- According to the ICO, police in the UK require victims to provide ‘blanket’ consent to them accessing large amounts of personal data before accessing justice. In England and Wales, this is known as a ‘Stafford statement,’ and it allows police access to the victim’s information, including school records, medical histories, social service data and mobile phone content.
- The requests fall short of the requirements of the DPA 2018 and UK GDPR, and were therefore unlawful.
Why it matters
- Recital 43 of the GDPR specifies that valid consent must be freely given and does not provide a valid legal ground for the processing in a case where there is a clear imbalance of power between the data subject and the controller, particularly where the controller is a public authority.
- Consent is just one lawful basis for processing personal data, which is appropriate if you can offer individuals genuine choice and control over the use of their data. Organisations unable to offer a genuine choice by making consent a precondition of a service, should consider relying on an alternative, more appropriate lawful basis.
- Consent must be freely given; this means giving people genuine ongoing choice and control over how you use their data.
- This serves as an important reminder that data minimisation is key. Any personal data obtained or otherwise processed in relation to an individual must be adequate, relevant, not excessive and pertinent to the purpose specified.
EU Data Governance Act published in official journal
- The EU Data Governance Act (DGA) was published in the European Union’s Official Journal this month. It will take effect on 23rd June and will apply to companies 15 months thereafter.
- The DGA establishes new guidelines for data marketplace neutrality and allows the wider reuse of public sector data, including personal data, with the goal of increasing trust in data sharing for research and other public-interest activities.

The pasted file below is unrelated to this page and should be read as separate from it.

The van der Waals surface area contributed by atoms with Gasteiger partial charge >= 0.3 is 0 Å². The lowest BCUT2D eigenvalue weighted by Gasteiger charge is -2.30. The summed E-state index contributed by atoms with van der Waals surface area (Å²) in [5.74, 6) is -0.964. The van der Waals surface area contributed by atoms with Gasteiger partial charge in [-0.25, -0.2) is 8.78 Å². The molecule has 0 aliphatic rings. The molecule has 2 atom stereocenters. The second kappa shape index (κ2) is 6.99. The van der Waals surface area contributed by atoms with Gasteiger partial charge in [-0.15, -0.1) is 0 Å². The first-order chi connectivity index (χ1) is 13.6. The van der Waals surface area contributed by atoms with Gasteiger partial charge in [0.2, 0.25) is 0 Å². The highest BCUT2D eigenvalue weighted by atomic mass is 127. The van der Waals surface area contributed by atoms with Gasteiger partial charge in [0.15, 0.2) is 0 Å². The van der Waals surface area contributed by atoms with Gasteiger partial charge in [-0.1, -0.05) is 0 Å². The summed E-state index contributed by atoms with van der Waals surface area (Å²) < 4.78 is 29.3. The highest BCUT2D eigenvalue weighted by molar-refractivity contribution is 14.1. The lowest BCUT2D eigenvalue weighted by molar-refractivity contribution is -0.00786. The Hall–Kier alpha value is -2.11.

- The DGA creates a framework to adopt a new business model that will provide a secure environment in which companies or individuals can share data.
- For personal data, it is intended that the model will help individuals exercise their rights under the GDPR, in having full control over their data and allowing them to share their data securely with an organisation they trust.
Why it matters
- The DGA provisions will expand prospects for EU organisations that make use of public sector data including personal data, as well as facilitating new data sources. Ensuring your organisation has a robust data governance framework in place will be particularly important in manging increased volumes of data.
- The DGA sets out the requirement to ensure the protection of data is preserved and sets out various methods by can be achieved, including techniques for anonymisation and pseudonymisation in the re-use of personal data.
- The DGA will be followed by a second legislative proposal focussed on greater data sharing: the Data Act, a draft of which was published by the European Commission earlier this year.
- Both pieces of legislation are the result of the European Data Strategy, which aims to create shared European data spaces in order to promote data availability across society.